As promised here is a review of my latest read. I finished this book yesterday, progress had slowed as I’m back at work but still read it in less than a week which is pretty good given how busy I am.
So, I tend to initially be attracted to how a book looks and this cover is very pretty and caught my eye in the store. I then go for the blurb and will read the first two pages of chapters one and two. If it still has me hooked by this point it’s a ‘keeper’. This is the first of five books in the series and looks at the life of a upper-middle class family in the late 1930’s. The threat of war is slowly creeping into the lives of the Cazalet brothers Hugh, Edward and Rupert and their respective families. London is their regular home but they all meet up every summer in Sussex, at the family ‘pile’ where their now elderly parents and [spinster] sister Rachel, still live.
It is what I call a gentle read, rolling along at a sedate pace. All seems pretty normal at the start but, like with all families if you scratch the surface, tensions and personal battles soon appear. Like many families of that time a lot of effort is put into ‘people pleasing’ and appearing to do the right thing and behave in the correct manner as befits people of their station. Keeping up a front and not letting the side down, even between the married couples, whilst keeping a tight hold on all emotions. It is told from the perspective of each of the family members, from the grandparents right down to the children which is sometimes difficult to keep up with. There is a family tree and a list of the respective households [including staff and servants] at the start of the book and this came in very useful at certain points.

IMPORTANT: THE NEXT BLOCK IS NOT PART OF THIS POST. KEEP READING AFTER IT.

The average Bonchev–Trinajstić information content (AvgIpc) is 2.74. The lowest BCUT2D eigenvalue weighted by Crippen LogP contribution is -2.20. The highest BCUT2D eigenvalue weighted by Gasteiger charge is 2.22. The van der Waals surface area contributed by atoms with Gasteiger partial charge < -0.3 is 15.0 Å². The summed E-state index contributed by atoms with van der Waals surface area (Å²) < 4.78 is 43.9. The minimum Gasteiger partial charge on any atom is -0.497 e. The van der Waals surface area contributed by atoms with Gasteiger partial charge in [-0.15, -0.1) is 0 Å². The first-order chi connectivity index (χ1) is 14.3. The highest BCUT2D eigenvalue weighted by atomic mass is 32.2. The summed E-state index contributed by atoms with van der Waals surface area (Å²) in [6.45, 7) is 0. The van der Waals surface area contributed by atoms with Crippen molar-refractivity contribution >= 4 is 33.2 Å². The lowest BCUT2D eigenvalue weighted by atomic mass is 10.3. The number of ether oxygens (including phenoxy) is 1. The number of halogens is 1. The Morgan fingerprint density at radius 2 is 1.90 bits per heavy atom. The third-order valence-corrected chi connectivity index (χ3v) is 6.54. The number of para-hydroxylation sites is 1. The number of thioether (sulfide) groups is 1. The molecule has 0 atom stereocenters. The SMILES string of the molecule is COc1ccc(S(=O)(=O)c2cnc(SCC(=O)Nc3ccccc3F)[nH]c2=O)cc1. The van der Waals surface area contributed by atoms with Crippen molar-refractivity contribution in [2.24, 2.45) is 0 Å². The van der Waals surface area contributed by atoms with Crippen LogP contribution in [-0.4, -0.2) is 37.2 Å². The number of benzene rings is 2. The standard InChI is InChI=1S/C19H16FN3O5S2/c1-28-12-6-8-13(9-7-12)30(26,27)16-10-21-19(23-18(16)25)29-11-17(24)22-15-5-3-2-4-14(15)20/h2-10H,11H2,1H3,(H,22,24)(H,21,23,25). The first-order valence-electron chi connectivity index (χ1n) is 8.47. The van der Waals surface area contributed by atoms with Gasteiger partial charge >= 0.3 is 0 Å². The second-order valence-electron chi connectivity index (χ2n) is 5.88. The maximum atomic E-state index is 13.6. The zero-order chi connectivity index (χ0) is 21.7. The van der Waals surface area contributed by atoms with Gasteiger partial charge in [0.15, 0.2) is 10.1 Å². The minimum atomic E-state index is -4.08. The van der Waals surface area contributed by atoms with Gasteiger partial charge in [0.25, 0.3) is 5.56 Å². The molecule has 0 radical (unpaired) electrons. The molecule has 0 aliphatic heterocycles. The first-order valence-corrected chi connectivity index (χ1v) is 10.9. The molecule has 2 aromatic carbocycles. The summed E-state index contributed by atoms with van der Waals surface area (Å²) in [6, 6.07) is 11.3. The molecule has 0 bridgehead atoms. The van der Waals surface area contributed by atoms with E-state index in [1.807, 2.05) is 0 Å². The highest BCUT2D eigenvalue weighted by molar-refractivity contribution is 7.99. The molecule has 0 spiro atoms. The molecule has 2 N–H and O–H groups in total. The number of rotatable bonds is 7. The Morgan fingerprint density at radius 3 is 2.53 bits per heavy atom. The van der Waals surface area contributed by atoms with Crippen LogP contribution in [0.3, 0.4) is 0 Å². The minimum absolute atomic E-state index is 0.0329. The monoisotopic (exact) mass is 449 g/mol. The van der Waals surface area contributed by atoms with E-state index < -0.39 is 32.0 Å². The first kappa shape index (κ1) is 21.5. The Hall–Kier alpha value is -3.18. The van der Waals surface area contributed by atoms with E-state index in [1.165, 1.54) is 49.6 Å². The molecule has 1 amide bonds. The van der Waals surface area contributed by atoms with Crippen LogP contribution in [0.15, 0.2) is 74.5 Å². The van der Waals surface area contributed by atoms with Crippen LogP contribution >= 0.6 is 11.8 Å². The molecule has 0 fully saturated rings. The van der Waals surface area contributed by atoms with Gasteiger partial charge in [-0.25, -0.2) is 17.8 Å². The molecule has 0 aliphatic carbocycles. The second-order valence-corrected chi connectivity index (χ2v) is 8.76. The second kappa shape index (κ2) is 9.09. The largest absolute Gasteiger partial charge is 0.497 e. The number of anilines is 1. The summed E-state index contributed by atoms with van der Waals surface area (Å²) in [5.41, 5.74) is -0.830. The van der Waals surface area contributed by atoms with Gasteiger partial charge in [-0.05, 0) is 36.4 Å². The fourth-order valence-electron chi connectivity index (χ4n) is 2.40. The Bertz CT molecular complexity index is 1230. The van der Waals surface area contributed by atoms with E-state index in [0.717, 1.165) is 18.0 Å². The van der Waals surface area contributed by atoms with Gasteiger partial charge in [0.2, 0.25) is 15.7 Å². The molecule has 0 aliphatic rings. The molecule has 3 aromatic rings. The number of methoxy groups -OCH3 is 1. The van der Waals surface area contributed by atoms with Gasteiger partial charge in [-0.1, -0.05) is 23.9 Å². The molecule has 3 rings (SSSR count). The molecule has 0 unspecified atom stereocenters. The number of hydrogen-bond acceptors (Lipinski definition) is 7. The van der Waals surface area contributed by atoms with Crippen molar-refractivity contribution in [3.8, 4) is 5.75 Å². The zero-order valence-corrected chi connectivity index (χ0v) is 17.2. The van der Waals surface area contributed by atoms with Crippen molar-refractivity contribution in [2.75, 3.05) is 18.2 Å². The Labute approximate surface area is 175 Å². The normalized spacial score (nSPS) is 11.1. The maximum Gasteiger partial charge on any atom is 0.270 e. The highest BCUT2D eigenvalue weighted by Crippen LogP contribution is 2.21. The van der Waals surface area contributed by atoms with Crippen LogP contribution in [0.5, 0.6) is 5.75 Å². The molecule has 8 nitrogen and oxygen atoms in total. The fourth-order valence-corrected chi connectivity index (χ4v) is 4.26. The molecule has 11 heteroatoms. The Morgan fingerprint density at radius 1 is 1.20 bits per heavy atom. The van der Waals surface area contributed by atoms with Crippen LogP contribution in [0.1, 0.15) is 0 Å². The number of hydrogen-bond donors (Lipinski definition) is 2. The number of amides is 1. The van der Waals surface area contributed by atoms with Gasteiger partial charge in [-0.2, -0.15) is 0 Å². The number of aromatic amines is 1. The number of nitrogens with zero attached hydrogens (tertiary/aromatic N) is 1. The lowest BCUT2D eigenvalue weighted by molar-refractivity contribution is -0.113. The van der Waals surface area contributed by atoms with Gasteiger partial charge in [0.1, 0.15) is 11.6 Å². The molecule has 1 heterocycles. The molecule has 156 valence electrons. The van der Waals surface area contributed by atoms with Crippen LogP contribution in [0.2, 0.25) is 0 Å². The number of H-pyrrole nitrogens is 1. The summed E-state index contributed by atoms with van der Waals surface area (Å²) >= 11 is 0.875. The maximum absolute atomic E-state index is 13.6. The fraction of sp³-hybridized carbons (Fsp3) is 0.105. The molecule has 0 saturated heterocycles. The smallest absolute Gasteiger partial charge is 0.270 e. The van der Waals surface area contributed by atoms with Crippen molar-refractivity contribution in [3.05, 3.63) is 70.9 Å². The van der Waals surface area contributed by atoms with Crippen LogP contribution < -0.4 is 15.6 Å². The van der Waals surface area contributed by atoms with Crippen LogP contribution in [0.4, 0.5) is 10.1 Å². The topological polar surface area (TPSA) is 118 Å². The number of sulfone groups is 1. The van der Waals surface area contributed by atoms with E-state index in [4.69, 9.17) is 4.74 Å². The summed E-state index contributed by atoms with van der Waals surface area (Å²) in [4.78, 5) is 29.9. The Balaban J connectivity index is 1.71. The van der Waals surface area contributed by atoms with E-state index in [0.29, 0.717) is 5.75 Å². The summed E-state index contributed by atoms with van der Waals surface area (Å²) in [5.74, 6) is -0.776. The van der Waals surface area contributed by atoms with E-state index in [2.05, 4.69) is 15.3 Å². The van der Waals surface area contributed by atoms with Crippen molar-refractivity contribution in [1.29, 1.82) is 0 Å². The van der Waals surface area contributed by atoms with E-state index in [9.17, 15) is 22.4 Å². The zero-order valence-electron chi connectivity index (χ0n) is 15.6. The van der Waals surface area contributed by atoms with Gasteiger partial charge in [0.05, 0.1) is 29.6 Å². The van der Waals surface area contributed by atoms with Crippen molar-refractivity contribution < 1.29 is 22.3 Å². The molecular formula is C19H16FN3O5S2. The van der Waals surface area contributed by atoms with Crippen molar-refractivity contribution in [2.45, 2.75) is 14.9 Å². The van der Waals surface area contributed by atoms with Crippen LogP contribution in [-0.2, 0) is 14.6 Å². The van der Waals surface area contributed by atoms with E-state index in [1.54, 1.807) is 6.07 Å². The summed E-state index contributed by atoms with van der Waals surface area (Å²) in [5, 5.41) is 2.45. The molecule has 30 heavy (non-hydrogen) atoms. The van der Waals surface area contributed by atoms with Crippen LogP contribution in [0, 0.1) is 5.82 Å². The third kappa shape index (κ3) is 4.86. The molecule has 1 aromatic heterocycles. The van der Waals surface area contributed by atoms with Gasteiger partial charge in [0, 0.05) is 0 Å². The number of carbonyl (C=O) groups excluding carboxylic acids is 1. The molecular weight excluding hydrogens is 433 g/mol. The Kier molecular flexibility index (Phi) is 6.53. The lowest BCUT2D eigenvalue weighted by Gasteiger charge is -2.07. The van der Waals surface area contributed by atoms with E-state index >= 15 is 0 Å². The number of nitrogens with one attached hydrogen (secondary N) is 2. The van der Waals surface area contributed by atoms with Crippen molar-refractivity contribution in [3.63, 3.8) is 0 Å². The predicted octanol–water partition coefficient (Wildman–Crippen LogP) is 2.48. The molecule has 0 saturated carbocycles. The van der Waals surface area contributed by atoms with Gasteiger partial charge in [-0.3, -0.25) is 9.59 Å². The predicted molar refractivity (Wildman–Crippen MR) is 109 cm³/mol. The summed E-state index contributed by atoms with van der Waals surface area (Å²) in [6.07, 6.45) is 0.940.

There are no chapters, the book is divided into two parts and each part is sub-divided into small sections, a new section for each person being focussed on. I personally found this strange and prefer chapters although I have to be honest, I don’t really know why. Old habits maybe? I also found that, due to the shortness of each section and the speed at which it changed direction, I often became disorientated and lost track a bit. This made it hard for me to become totally engrossed and ‘lost’ in the book. I love books where you can totally lose yourself for a couple of hours without even realising the time, the ones you long to get back to and grieve their loss when they’re finished; this book isn’t quite one of those.
It was fairly well written although occasionally a phrase or sentence would present in such a way as to impede the flow and I’d have to re-read it to be sure that I’d understood the meaning correctly. Initially I thought it was me but no, it was the style of writing and, for me anyway, it wasn’t always smooth. That may say a lot more about me than it does about the author however.
For anyone who loves historical, family focussed fiction based around the pre WWII years, this is the perfect book. It’s a real fireside read with comforting overtones and most people will recognise themselves or one of their family members in one of the characters. It’s an almost voyeuristic look at the Cazalet family and you quickly become one of the family, getting emotionally involved and taking sides by the end of the book. The book does not end on a cliff-hanger but does leave you wondering what’s going to happen next.
Yes, I enjoyed the book. I’d give it THREE STARS out of five. I will probably buy the next in the series although not straight away. It didn’t ‘drive’ me or pull me in like other books I’ve read but it fits into my occasional need for a book that I can read without having to invest too much emotional energy.
I’m now about a third of the way though C J Sansom’s, ‘Dissolution’ and so far it’s a cracking read. Much better than I’d anticipated even from my initial assessment. Loving it…..
For those who are wondering, it was a pretty good week at work in the end. I have had a really bad day today but one out of seven isn’t bad. Bad as in emotionally difficult but good inasmuch as I’m here with my ‘boys’ and we’ve been very busy cleaning, doing homework [not mine lol] and generally preparing for the week ahead. I hope you all have a great week too and with any luck I’ll be back next Sunday with a review of Sansom’s book.